The 115A diesel alternator is connected full time to the starter battery. The so-called "Smart" Balmar external three stage alternator regulator failed in the first 200 miles of our trip. We tossed it out in Kingston Ontario as it had partially melted and boiled our starter battery dry. The alternator regulator had been bypassed by a popular battery shop in Toronto which might have contributed to the failure. The alternator, internally regulated, charges the starter battery, much like your car would, whenever the engine runs. When we want to augment the charge going into the house battery we switch to "COMBINE" and then monitor the status of our house battery amp hours on a Xantrex Link 20 dual battery monitor.
Note, when the battery switch is in "OFF" position, the house boat's electrical system still receives power from our 440 Watts of combined solar. We rotate the 6V house batteries every 6 months or so to equalize their loading as one pair is situated midships while the other four are mounted aft. This can help to age them all more equally. During rotation time, the fridge (2.7A)and VHF (1.5A) etc all remain adequately powered from the solar panels...even on a cloudy day.
Back to the wind genny, with all of that house battery capacity you'll not likely need a so-called "trickle charge" overnight.
Lynn uses a 110VAC electric heat gun to defrost the fridge. We also have a smallish AC shop vacuum. The surplus 2500W inverter happily sucks 100-odd Amps from the house battery for a few minutes at a time with no ill effects on the house battery. We also have a 700W inverter for general use and several smaller inverters to run the laptops etc. You've likely seen those cigar plug USB chargers. Beware; as we had one fail and it impressed 12.5 VDC on a USB device requiring only 4VDC with disastrous results.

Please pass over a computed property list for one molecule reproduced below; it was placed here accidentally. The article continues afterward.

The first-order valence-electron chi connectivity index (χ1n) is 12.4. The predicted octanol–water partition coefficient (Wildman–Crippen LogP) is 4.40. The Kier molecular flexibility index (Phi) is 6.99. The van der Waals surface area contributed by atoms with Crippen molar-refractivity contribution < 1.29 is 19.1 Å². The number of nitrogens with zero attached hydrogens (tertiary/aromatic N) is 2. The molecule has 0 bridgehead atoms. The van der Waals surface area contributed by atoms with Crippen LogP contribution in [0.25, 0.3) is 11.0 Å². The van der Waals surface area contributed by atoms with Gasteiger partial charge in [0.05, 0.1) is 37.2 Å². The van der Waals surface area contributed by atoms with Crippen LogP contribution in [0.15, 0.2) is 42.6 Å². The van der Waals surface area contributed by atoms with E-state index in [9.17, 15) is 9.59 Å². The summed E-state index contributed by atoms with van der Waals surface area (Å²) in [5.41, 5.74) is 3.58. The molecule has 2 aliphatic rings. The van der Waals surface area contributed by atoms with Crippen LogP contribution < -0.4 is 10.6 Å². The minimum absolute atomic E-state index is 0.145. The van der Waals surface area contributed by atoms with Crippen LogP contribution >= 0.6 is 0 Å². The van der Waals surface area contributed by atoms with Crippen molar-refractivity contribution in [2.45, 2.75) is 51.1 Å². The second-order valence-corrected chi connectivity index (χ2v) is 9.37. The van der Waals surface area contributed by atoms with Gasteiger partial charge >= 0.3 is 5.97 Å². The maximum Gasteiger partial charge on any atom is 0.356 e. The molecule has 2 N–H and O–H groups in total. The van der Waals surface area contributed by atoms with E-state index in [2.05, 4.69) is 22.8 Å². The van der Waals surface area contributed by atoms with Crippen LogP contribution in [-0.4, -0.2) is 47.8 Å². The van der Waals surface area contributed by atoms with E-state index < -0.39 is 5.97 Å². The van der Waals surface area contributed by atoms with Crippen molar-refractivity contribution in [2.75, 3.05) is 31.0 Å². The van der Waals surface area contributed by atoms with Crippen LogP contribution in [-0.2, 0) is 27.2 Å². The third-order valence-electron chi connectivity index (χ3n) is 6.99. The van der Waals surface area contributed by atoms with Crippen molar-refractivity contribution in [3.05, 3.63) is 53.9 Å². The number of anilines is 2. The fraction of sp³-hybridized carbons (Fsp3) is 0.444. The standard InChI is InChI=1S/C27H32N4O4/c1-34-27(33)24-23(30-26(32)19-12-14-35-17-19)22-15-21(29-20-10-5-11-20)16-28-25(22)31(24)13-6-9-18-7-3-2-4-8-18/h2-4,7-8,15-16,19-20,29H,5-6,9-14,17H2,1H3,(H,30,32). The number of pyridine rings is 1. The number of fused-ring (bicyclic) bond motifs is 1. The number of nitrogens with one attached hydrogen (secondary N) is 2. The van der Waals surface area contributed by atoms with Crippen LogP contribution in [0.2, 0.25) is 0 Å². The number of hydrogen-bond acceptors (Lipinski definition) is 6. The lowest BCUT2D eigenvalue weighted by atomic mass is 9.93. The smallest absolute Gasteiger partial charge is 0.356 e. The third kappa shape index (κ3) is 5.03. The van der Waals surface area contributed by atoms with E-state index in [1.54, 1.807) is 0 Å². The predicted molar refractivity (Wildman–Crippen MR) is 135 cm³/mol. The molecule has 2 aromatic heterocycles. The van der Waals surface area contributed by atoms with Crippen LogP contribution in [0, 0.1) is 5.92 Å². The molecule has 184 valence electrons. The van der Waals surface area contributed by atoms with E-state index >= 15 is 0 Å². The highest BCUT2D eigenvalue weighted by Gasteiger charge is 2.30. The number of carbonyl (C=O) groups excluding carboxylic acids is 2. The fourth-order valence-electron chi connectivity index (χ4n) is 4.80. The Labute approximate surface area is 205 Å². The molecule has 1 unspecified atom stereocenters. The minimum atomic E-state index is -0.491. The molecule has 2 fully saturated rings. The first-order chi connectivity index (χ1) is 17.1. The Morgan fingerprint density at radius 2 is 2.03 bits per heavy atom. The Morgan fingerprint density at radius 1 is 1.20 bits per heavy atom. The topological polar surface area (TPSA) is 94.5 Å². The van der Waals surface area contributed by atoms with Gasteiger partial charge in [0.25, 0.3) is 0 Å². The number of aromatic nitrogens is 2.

Rhys said...

I am wary of those USB chargers and don't use them. I concur with the rotation plan on the 6VDC...but for the rest, I'm guessing your advice is essentially "keep it simple and keep an eye on it". By the way, all my batteries, with the exception of the windlass 12VDC forward, will be within about a meter of each other either side of a bulkhead and equally close to the engine lugs.

If I don't need the wind genny, I'm pretty sure I can trade it for more panels. I have a pilothouse roof that could easily take them, although they be shaded in part. We'll see. Estimates are great until reality intrudes.

I already have a 2000W inverter-charger. I'll have to see about the EchoCharger: Mine worked like a charm and met a need, your negative experience notwithstanding. Thanks for the "schematic", however. It's all stuff to consider.

Unknown said...

Thanks for the links to those 6 volt batteries. Also for the one to "core charge" I got a laugh or two there.
If you have experience managing your battery, Then the expensive 6 volt ones will be good. The suggestion that the golf cart ones are readily available is also valid advice.